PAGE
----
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Solid State Drive Buyer's Guide

SLC vs. MLC, Continued

Without getting too deep or technical, think of a transistor as a two-story building. The ground on which the building is erected is the substrate, the first storey is the floating gate, and the top storey above it is the control gate. Between the substrate and the floating gate is a thin layer of oxide material. Think of the oxide as the stairs people have to go up to get from the ground to the first storey. Lastly, think of electrons as the people wanting to travel from the ground level up to the first storey. If there are no people in the first storey, then the building has been evacuated, or “erased.” If there are people up there, then you have data resident and the cell has been “programmed.”

As said earlier, SLC only requires one electron per cell; MLC requires more than one. It takes more energy to move more people from place to place. The metaphor frays a bit here, but essentially it takes more voltage to move and hold electrons in that floating gate. More voltage acts like more people stomping on those stairs, wearing them out more quickly. Given enough time, the stairs will break. The electrons effectively saw a hole in the oxide insulation layer and the floating gate can no longer reliably hold its electron(s). When this happens, the SSD controller flags the problem spot as a bad block and passes its data to another block.

 

Because MLC uses more electrons and requires more voltage (more sawing) to move those electrons, MLC cells will wear out faster than SLC—about 10 times faster. You might see SLC drives noted with 100,000 cycle ratings and MLC with only 10,000 cycles. If you erased and reprogrammed an MLC block once per minute continuously, it would exceed its life expectancy in about one week.

Fortunately, SSDs don’t write to the same block over and over. The drive controllers use “wear leveling” to distribute the programming cycle load evenly across the drive’s million’s of NAND memory cells. An 8Gb NAND die with 4,096 blocks, if perfectly leveled, wouldn’t start exceeding its 10,000 cycle mark for 75 years. This is why having a controller with good wear leveling algorithms is so important. Moreover, the more cells are in a drive, the more real estate there is for wear leveling. This is why there’s a nearly linear relationship between SSD capacity and drive endurance. Wear is also why enterprises have historically gravitated to SLC drives. The extra performance is good, but large corporations are positively phobic about the possibility of premature failure.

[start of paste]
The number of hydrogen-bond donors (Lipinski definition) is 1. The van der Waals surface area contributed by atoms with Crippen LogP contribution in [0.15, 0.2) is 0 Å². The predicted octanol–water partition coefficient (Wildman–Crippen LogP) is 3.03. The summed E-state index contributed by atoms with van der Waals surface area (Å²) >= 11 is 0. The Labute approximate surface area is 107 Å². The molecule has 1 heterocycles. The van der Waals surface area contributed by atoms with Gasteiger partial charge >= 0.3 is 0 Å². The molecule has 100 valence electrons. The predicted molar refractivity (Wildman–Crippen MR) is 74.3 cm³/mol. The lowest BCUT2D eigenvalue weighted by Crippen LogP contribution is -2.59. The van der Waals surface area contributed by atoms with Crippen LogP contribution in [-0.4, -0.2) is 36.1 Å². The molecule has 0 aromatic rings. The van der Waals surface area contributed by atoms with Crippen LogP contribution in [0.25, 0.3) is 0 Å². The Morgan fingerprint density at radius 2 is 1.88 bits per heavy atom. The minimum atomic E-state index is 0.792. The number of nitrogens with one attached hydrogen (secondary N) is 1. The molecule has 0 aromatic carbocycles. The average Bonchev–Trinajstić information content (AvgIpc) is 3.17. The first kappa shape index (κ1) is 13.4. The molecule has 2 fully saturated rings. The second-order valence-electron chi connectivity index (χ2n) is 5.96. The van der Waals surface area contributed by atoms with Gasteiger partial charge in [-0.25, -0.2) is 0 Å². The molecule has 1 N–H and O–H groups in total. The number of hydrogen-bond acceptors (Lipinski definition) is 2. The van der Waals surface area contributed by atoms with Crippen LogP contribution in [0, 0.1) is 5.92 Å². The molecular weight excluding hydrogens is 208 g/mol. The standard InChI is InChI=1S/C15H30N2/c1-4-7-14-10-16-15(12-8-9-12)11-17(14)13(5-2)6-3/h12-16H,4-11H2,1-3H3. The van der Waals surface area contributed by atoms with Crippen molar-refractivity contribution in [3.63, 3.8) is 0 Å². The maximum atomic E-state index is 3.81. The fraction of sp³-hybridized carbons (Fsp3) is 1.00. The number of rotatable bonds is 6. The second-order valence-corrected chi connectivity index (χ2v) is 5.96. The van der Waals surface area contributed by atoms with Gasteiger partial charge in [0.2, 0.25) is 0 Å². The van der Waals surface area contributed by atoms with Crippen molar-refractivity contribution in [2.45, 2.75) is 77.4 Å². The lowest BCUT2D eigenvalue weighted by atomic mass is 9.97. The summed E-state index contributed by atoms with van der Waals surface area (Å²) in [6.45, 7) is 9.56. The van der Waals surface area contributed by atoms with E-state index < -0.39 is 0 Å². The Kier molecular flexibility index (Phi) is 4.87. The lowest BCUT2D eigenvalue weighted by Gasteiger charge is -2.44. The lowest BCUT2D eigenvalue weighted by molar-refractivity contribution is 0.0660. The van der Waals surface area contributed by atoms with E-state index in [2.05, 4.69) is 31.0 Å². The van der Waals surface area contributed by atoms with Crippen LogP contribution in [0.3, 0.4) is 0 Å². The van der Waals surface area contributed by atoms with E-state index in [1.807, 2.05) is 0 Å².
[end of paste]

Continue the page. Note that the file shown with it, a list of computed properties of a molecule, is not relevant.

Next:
• Shadow703793
    Imo, I'd keep away with any SSD drive using a JMicron. Dosen't matter if the stutering,etc issues were fixed. Indylinx and Intel controllers are the best right now.

    Anyways, I got an X25-M G2 (OEM) for $220 @Newegg during Black Friday.
    Reply
  • grimjester
    The point about getting a small SSD for software and a larger disk for data can't be stressed enough. The price per GB looks completely different if you only need 64G. There's little difference in price between the cheapest hard drive you can get and the cheapest 500G one.

    An SSD is just an extra cost of $150-300. It has no practical effect on the storage space your computer has.
    Reply
  • nonxcarbonx
    This is an even better ssd article than anandtech's ssd anthology. Nice work.
    Reply
  • Eggrenade
    I wouldn't say it's better than Anandtech's; there's no mention of random reads or writes, which is why performance just after startup is so good. It's also a lot less technical, which is probably better for most Tom's Guide readers.
    Reply
  • Tomsguiderachel
    EggrenadeI wouldn't say it's better than Anandtech's; there's no mention of random reads or writes, which is why performance just after startup is so good. It's also a lot less technical, which is probably better for most Tom's Guide readers.Exactly :)
    Reply
  • Tomsguiderachel
    nonxcarbonxThis is an even better ssd article than anandtech's ssd anthology. Nice work.Thank you. I hope it was a good fit for Tom's Guide readers' needs.
    Reply
  • Next page broken http://www.tomsguide.com/us/ssd-value-performance,review-1455-11.html, sorry couldnt find anywhere to submit feedback. Page not working on firefox 3.5.5 (does not scroll).
    Reply
  • Tomsguiderachel
    none007Next page broken http://www.tomsguide.com/us/ssd-va 55-11.html, sorry couldnt find anywhere to submit feedback. Page not working on firefox 3.5.5 (does not scroll).I'm using the same browser and that page works for me. I will report the bug, thanks.
    Reply
  • Tomsguiderachel
    TomsguiderachelI'm using the same browser and that page works for me. I will report the bug, thanks.Oh--I see that you mean the final page of the article not the penultimate page. FYI There is no content on that last page so you didn't miss part of the article.
    Reply
  • tommysch
    I think Ill stick to my 4x1TB RAID 0 array for now. BTW they are ghosted each week. o_0
    Reply